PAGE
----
For End Users the focus will often be on operational efficiency and the potential for significant productivity gains and cost reduction. With operational assets (devices, machines, people, buildings, street furniture, etc.) producing more real-time data... and new apps, analytics and interoperability providing the ability to convert them into actionable insights and superior coordination, the scope for operational gains of many percentage points has been identified in industries as diverse as manufacturing, energy, transportation, healthcare, cities and critical infrastructure. Projected savings driven by superior energy efficiency, resource utilization, staff deployment, capital asset longevity and reduced cycle times will fund End User investment in the IoT and provide the RoI projections that executives require. Already the City of Nice and its residents are seeing real benefits from improved city mobility. By having real-time access to car park space availability data via mobile devices, drivers are taking much less time to park and parking income from reduced fraud is up by 35%. This in turn is helping improve traffic flow and has reduced congestion by 30%. Air pollution and noise levels have been reduced by 25%. In the future, better city management will see savings of between 20-80% in areas such as street lighting and waste management while improving overall environmental quality.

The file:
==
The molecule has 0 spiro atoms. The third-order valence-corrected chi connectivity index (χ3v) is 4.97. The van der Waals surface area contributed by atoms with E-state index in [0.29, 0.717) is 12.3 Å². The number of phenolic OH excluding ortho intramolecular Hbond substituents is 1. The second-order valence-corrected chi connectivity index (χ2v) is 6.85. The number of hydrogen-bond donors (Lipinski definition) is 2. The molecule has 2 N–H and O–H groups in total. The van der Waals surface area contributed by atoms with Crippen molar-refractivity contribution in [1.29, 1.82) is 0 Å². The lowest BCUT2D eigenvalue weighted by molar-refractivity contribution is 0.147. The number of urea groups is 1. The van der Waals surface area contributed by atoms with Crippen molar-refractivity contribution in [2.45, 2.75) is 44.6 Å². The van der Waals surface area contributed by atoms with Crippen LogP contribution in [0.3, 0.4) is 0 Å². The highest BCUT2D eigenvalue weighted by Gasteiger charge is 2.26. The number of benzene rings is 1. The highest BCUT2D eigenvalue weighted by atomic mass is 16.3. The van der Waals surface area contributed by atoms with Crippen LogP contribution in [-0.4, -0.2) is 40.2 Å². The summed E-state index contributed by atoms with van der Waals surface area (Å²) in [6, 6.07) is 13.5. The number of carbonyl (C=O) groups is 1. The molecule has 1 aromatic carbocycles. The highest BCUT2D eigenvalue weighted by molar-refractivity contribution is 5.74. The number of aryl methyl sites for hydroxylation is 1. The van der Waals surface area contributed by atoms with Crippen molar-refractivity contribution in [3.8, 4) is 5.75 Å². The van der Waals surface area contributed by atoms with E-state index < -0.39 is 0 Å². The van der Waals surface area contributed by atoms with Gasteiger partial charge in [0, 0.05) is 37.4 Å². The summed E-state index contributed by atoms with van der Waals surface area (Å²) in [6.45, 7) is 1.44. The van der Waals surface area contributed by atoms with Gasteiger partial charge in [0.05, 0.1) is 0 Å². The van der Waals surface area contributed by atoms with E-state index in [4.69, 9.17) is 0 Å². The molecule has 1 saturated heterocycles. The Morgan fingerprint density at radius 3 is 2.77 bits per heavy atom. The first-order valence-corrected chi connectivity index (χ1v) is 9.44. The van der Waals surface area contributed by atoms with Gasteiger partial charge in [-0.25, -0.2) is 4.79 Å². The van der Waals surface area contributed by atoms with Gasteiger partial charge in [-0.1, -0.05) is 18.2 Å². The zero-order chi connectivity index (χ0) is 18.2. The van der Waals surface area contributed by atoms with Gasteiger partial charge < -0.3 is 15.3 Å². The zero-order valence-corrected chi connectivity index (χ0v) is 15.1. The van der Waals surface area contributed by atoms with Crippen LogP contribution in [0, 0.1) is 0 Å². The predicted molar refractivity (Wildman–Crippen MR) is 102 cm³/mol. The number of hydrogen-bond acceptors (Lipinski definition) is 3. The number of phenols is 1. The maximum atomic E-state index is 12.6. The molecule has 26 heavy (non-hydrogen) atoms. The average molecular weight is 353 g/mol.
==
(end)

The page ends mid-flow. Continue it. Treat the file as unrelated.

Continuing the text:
Lastly, and equally for both OEMs and End Users, it would be remiss of me not to mention the oft-overlooked third benefit of the IoT. Less quantifiable perhaps than increased margins, higher market share, superior efficiency or slower asset depreciation, but still very important to senior executives and corporate boards; so what is this third benefit? Clues: less waste, less energy, less pollution, less traffic congestion. Yes, environmental benefits. Harder to calculate a 36 month RoI perhaps, but as the City of Nice example above demonstrates, a significant factor nonetheless that may help an IoT project get funded even in an era of flat corporate IT expenditures and tight public-sector budgets.
So enterprise/industrial IoT does offer new and compelling RoI scenarios (for both vendors and users) in addition to tactical IT/OT/M2M projects. From small proof-of-concept starter projects to enterprise-wide IoT infrastructure upgrades RoIs are increasingly being found to justify enterprise IoT investment even if some execs are still skeptical about some of the IoT hype. Enterprise IoT investment is not dependent on intangible returns or fear of competitive disadvantage, but on short-term RoIs based on tangible and quantifiable business benefits like new revenues, lower costs or enhanced and sustainable competitive advantage.
So getting started with enterprise IoT today is practical with good RoI potential based on unlocking the value in the data produced by legacy and new connected systems and devices. Pick a good data connectivity platform and you'll have the underlying technology you need to start creating that new value and those compelling RoI analyses.